Hypothesis testing is a first step into really understanding how to use statistics.
The purpose of the test is to tell if there is any significant difference between two data sets.
Consider the follow example:
Let’s say I am trying to decide between two computers. I want to use the computer to run advanced analytics, so the only thing I am concerned with is speed.
I pick a sorting algorithm and a large data set and run it on both computers 10 times, timing each run in seconds.
Now I put the results into two lists. A and B
a = [10,12,9,11,11,12,9,11,9,9] b = [13,11,9,12,12,11,12,12,10,11]
A quick look at the data makes me think b is slower than a. But is it slower enough to mean something or are these results just a matter of chance (meaning if I ran the test 200 more times would the end result be closer to equal or further apart).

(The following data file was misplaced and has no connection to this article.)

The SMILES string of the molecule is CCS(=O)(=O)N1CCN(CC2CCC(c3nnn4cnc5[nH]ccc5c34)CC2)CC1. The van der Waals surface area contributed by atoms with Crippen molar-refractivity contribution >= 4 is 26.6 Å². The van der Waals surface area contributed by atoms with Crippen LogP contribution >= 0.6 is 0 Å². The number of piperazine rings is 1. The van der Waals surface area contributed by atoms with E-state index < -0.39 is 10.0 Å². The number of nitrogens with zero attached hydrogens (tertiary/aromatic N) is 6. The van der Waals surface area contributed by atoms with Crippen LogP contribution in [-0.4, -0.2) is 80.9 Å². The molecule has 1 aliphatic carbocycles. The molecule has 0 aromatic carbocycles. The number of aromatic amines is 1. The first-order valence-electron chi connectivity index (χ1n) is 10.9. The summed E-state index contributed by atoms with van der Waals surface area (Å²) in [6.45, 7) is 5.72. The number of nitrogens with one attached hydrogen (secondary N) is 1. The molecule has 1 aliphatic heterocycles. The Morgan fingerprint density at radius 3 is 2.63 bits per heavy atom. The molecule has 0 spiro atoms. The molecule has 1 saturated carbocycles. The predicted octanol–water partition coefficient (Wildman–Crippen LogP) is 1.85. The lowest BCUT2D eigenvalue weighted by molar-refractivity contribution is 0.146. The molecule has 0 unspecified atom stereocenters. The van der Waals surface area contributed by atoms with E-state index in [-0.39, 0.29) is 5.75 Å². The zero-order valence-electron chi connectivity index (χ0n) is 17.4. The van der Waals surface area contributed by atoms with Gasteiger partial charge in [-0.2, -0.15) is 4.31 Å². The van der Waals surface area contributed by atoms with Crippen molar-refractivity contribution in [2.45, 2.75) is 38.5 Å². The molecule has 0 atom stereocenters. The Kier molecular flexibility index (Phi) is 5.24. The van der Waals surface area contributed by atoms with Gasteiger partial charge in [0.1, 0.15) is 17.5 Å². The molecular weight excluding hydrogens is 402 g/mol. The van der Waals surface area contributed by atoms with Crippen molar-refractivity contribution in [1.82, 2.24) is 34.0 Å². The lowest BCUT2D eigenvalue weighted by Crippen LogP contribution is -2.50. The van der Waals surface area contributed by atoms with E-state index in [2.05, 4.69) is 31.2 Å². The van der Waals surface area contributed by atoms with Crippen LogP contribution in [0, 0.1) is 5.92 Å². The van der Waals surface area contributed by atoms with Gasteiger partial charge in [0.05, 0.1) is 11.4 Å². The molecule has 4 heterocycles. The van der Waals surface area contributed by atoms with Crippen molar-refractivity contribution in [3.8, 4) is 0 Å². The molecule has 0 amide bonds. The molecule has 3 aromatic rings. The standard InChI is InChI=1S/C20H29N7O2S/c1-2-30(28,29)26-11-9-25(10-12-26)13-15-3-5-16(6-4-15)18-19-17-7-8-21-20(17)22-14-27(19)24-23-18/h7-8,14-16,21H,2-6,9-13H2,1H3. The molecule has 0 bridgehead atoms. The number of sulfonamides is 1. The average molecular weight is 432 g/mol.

To find out, let’s do a hypothesis test.
Set our Hypothesis:
- H0 = H1 – there is no significant difference between data sets
- H0 <> H1 – there is a significant difference
To test our hypothesis, let’s run a t-test
import stats from scipy and run stats.ttest_ind().
Our output is the z-statistic and the p-value.
Our p-value is 0.08 – greater than the common significance value of 0.05. Since it is greater, we cannot reject H0=H1. This means both computers are effectively the same speed.
Let’s try a third computer – d
d = [13,12,9,12,12,13,12,13,10,11]
Now, let’s run a second T-test. This one comes back with a p-value of 0.026 – under 0.05. This means we can reject our hypothesis that a=d. The speed differences between a and d are significant.